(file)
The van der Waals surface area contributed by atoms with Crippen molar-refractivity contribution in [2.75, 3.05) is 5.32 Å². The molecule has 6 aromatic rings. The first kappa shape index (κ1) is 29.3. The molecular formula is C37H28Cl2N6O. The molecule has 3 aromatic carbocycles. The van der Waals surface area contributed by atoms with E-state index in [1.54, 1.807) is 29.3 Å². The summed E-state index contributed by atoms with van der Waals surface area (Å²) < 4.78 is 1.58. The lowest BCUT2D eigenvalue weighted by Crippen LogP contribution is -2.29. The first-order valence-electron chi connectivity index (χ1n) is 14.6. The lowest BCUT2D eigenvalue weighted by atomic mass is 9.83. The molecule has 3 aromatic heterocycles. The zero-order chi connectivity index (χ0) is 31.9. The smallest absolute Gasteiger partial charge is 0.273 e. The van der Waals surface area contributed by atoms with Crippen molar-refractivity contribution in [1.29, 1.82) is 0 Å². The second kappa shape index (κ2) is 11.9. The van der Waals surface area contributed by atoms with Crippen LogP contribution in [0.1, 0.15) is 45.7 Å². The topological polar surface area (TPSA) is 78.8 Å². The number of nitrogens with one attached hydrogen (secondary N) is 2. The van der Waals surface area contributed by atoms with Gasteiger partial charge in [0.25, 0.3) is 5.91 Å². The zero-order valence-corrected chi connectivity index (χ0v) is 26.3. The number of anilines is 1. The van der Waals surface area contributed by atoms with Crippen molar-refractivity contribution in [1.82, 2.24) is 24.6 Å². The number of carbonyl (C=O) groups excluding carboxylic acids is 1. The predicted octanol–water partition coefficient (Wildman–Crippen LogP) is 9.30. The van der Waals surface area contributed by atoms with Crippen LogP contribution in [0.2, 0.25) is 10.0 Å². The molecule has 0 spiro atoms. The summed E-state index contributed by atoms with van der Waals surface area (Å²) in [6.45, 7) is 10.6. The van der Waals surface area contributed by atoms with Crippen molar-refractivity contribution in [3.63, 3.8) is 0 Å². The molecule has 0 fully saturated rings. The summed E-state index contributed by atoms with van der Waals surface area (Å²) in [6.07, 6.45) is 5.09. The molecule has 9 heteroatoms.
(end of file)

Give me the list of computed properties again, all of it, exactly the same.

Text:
The van der Waals surface area contributed by atoms with Crippen molar-refractivity contribution in [2.75, 3.05) is 5.32 Å². The molecule has 6 aromatic rings. The first kappa shape index (κ1) is 29.3. The molecular formula is C37H28Cl2N6O. The molecule has 3 aromatic carbocycles. The van der Waals surface area contributed by atoms with E-state index in [1.54, 1.807) is 29.3 Å². The summed E-state index contributed by atoms with van der Waals surface area (Å²) < 4.78 is 1.58. The lowest BCUT2D eigenvalue weighted by Crippen LogP contribution is -2.29. The first-order valence-electron chi connectivity index (χ1n) is 14.6. The lowest BCUT2D eigenvalue weighted by atomic mass is 9.83. The molecule has 3 aromatic heterocycles. The zero-order chi connectivity index (χ0) is 31.9. The smallest absolute Gasteiger partial charge is 0.273 e. The van der Waals surface area contributed by atoms with Crippen molar-refractivity contribution in [1.29, 1.82) is 0 Å². The second kappa shape index (κ2) is 11.9. The van der Waals surface area contributed by atoms with Crippen LogP contribution in [0.1, 0.15) is 45.7 Å². The topological polar surface area (TPSA) is 78.8 Å². The number of nitrogens with one attached hydrogen (secondary N) is 2. The van der Waals surface area contributed by atoms with Gasteiger partial charge in [0.25, 0.3) is 5.91 Å². The zero-order valence-corrected chi connectivity index (χ0v) is 26.3. The number of anilines is 1. The van der Waals surface area contributed by atoms with Crippen molar-refractivity contribution in [1.82, 2.24) is 24.6 Å². The number of carbonyl (C=O) groups excluding carboxylic acids is 1. The predicted octanol–water partition coefficient (Wildman–Crippen LogP) is 9.30. The van der Waals surface area contributed by atoms with Crippen LogP contribution in [0.2, 0.25) is 10.0 Å². The molecule has 0 spiro atoms. The summed E-state index contributed by atoms with van der Waals surface area (Å²) in [6.45, 7) is 10.6. The van der Waals surface area contributed by atoms with Crippen molar-refractivity contribution in [3.63, 3.8) is 0 Å². The molecule has 0 fully saturated rings. The summed E-state index contributed by atoms with van der Waals surface area (Å²) in [6.07, 6.45) is 5.09. The molecule has 9 heteroatoms.